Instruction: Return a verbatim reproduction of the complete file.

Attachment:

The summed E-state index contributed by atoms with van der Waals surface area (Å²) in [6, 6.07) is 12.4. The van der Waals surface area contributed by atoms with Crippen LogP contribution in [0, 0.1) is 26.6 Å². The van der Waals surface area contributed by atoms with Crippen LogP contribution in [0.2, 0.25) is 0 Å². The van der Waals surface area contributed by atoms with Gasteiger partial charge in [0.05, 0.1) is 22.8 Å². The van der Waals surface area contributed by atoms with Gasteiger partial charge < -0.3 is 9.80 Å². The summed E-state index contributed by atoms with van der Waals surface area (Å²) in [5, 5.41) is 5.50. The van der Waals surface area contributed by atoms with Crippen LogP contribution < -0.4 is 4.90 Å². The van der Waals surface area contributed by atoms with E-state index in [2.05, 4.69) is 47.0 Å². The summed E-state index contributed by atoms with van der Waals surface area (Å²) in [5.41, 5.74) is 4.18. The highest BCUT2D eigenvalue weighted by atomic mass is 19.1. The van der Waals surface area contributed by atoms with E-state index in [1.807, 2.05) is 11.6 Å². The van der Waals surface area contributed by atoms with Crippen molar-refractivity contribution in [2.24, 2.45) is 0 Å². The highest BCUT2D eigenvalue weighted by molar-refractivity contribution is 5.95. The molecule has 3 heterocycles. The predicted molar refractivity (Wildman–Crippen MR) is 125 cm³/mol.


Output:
The summed E-state index contributed by atoms with van der Waals surface area (Å²) in [6, 6.07) is 12.4. The van der Waals surface area contributed by atoms with Crippen LogP contribution in [0, 0.1) is 26.6 Å². The van der Waals surface area contributed by atoms with Crippen LogP contribution in [0.2, 0.25) is 0 Å². The van der Waals surface area contributed by atoms with Gasteiger partial charge in [0.05, 0.1) is 22.8 Å². The van der Waals surface area contributed by atoms with Gasteiger partial charge < -0.3 is 9.80 Å². The summed E-state index contributed by atoms with van der Waals surface area (Å²) in [5, 5.41) is 5.50. The van der Waals surface area contributed by atoms with Crippen LogP contribution < -0.4 is 4.90 Å². The van der Waals surface area contributed by atoms with E-state index in [2.05, 4.69) is 47.0 Å². The summed E-state index contributed by atoms with van der Waals surface area (Å²) in [5.41, 5.74) is 4.18. The highest BCUT2D eigenvalue weighted by atomic mass is 19.1. The van der Waals surface area contributed by atoms with E-state index in [1.807, 2.05) is 11.6 Å². The van der Waals surface area contributed by atoms with Crippen molar-refractivity contribution in [2.24, 2.45) is 0 Å². The highest BCUT2D eigenvalue weighted by molar-refractivity contribution is 5.95. The molecule has 3 heterocycles. The predicted molar refractivity (Wildman–Crippen MR) is 125 cm³/mol.